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«A Design Guide for Earth Retaining Structures Hugh Brooks Civil & Structural Engineer John P. Nielsen Civil & Geotechnical Engineer Basics of ...»

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A Soil Primer The mantle of our earth is composed of water, rock and soil. It is the soil or rock that supports our structures. We need to understand what soil is, how it behaves, and the properties we need for design. Soil is a collective term for any mixture of sand, silt, or clay. Soil is not “dirt”, which we sweep off the floor and wash from our clothes. Dirt is a colloquial term contractors often use, such as “We underestimated the fill quantity and need to import 200 more yards of dirt (a “yard” in that terminology means one cubic yard).

Soil is the result of the decomposition of rock. Rocks decompose by weathering, freezing and thawing, by crushing and grinding along earthquake faults, along planes of failure in landslides, by the overland movement of glaciers, the tumbling action of rivers and streams, and from the corrosive inorganic acids present in the atmosphere and derived from plants. Additionally, we must add heat, temperature changes and pressures within the earth.

Before the mid-1920s, determining how large a footing was needed to support a structure was rudimentary. It consisted primarily of driving rods into the soil and observing the resistance, auger borings, test pits, and usually load testing a small area and observing tolerable deformations from which a footing could be safely sized. Recommended bearing capacities were published in the handbooks of the day. For instance, the 1916 New York Building Code listed capacity of various soils. An example: “Sand and clay mixed or in layers” allowed “2 tons per square foot”.

A pioneer to advance soil behavior to a science was Karl Terzaghi (1883-1963) who in 1925 published Erdbaumechanik, which loosely translates to mechanics of soil in construction, followed in 1926 by Principles of Soil Mechanics. Later, in 1948, he and Peck published the classic Soil Mechanics in Engineering Practice. His studies were based upon application of the theory of elasticity to mass materials. From his work, and that of others, the term soil mechanics evolved into geotechnical engineering.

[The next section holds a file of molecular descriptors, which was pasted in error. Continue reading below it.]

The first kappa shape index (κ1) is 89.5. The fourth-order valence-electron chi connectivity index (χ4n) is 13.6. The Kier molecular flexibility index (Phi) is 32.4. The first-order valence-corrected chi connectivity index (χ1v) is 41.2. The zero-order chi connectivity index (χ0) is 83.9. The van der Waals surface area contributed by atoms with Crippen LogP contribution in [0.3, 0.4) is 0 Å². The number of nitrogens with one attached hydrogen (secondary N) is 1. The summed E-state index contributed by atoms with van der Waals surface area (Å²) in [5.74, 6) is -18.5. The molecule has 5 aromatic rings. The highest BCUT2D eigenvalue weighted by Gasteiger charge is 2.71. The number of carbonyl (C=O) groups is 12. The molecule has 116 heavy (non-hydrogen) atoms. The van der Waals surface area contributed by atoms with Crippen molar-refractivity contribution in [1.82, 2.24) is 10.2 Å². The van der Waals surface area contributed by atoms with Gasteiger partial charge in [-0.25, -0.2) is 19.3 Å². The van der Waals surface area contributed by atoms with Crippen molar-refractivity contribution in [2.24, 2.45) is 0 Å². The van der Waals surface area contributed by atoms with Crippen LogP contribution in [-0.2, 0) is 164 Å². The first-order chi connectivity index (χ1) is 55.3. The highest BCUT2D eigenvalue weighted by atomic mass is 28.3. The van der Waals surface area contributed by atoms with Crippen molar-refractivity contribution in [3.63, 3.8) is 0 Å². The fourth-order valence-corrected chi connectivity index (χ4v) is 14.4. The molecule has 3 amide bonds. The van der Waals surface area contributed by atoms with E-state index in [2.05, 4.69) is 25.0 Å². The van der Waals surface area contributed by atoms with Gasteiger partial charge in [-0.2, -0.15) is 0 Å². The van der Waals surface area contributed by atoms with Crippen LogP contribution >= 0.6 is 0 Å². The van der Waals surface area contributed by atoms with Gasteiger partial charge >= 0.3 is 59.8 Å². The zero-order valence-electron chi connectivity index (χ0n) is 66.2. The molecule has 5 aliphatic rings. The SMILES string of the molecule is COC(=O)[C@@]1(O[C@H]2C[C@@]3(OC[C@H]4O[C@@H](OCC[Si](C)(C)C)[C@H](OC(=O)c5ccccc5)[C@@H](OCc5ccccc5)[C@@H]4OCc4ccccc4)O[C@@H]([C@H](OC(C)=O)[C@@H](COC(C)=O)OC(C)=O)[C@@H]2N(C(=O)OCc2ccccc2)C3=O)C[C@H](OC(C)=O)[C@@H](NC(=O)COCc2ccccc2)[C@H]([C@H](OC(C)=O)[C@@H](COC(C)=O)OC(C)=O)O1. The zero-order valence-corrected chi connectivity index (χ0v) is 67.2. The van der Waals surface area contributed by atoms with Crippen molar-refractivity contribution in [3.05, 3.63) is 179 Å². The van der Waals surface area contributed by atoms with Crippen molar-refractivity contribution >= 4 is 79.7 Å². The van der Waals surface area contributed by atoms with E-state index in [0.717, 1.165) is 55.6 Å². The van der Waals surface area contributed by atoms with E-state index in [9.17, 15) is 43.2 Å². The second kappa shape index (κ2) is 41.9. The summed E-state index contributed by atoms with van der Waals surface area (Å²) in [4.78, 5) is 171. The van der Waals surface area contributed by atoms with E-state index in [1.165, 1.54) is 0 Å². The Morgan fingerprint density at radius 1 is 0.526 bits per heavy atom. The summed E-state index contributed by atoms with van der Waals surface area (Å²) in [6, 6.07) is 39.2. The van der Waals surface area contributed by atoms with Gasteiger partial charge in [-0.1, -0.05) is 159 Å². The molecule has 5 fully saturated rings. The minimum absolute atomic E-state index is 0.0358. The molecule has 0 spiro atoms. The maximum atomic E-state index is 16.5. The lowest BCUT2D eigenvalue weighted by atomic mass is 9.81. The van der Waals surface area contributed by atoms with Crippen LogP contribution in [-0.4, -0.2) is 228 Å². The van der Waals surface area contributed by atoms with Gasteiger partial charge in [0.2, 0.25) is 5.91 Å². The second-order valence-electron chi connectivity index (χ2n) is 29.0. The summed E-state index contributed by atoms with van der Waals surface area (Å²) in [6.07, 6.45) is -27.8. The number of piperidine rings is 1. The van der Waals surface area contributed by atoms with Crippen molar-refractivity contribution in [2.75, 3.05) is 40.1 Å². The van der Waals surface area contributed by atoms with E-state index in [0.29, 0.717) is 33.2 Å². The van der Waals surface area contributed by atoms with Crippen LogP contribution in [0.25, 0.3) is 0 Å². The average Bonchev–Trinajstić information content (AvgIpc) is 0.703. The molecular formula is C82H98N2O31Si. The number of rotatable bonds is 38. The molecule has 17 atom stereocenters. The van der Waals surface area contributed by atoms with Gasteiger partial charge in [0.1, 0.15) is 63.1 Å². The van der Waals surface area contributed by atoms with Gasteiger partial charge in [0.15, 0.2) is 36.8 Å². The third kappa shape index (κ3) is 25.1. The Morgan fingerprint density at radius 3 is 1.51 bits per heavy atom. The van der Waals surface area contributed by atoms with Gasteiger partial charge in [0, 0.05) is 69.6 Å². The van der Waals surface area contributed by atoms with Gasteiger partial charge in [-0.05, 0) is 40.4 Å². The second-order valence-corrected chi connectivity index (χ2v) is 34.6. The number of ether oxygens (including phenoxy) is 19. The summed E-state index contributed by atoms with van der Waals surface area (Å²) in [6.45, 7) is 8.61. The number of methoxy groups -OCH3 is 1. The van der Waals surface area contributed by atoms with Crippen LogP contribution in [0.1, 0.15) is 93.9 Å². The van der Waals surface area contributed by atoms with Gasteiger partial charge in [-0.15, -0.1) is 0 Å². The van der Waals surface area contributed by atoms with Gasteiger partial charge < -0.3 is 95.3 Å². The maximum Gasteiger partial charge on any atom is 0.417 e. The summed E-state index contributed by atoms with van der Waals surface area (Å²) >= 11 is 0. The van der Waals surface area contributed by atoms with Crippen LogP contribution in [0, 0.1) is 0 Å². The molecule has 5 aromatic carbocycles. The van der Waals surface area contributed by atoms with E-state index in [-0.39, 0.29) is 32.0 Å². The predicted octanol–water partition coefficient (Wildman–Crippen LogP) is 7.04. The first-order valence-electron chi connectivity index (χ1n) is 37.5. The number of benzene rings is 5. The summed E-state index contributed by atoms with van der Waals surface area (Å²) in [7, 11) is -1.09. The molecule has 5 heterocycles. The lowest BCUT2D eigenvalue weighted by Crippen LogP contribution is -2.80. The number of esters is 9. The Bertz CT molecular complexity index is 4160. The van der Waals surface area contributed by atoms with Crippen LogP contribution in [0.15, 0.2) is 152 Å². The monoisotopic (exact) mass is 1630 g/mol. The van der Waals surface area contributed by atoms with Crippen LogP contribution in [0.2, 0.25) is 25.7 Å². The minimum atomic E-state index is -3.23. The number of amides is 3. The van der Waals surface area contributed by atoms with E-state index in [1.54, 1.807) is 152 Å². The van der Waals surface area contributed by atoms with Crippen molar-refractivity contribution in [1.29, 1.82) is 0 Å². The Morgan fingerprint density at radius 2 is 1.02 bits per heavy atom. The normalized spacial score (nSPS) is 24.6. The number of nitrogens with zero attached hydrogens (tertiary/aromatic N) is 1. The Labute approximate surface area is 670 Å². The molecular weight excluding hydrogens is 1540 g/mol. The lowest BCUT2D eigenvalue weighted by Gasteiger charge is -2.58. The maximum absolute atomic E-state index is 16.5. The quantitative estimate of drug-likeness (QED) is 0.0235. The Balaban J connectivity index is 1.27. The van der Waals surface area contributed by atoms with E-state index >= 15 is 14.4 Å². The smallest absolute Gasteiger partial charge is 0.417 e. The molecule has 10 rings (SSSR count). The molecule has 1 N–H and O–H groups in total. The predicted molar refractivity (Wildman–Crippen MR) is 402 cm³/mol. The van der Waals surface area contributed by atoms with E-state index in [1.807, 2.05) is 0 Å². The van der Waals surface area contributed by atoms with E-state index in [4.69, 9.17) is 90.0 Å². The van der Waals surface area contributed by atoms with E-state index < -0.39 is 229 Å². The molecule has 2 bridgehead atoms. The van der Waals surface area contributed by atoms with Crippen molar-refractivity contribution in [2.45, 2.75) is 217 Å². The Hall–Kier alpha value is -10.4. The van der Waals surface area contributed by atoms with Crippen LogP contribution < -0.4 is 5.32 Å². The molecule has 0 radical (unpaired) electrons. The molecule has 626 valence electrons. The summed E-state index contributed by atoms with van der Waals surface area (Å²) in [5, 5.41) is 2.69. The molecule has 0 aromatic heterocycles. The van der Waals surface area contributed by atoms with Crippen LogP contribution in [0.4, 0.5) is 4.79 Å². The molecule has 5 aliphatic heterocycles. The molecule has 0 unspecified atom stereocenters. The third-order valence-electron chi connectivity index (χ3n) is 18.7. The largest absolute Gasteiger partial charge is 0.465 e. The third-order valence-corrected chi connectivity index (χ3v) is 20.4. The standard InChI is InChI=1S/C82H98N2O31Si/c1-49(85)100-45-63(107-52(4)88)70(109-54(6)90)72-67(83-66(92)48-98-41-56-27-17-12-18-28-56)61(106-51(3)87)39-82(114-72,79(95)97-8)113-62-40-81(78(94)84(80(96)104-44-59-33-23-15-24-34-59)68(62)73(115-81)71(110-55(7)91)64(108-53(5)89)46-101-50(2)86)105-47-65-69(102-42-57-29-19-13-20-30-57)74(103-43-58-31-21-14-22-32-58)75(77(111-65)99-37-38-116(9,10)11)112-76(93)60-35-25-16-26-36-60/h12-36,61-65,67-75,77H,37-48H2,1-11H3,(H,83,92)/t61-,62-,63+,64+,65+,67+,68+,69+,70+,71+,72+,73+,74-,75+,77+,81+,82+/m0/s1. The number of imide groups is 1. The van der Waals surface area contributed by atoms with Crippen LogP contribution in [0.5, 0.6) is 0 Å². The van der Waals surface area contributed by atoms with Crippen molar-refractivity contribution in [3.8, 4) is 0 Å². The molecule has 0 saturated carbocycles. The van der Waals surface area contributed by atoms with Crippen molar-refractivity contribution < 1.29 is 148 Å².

Moving ahead to today, types of soil – sand, silt, or clay, primarily – are classified by particle size and the composition of the mixture. The distribution of grain size in a soil sample is determined by a grain size analysis. For example, in a sieve test a sample is passed through successively smaller sieves, and the amount by weight retained on each sieve is noted as a percent of the total.

With this information the geotechnical engineer can classify the soil per the most-used Uniform System for Classification of Soil (USCS) that is reproduced in Appendix B. Sieve sizes use a numbering system where the number indicates the number of openings per inch. For example, a #4 sieve has four openings per inch, or ¼” each, and a #200 sieve has 200 openings per inch, and so forth.

Some common designations of soil are: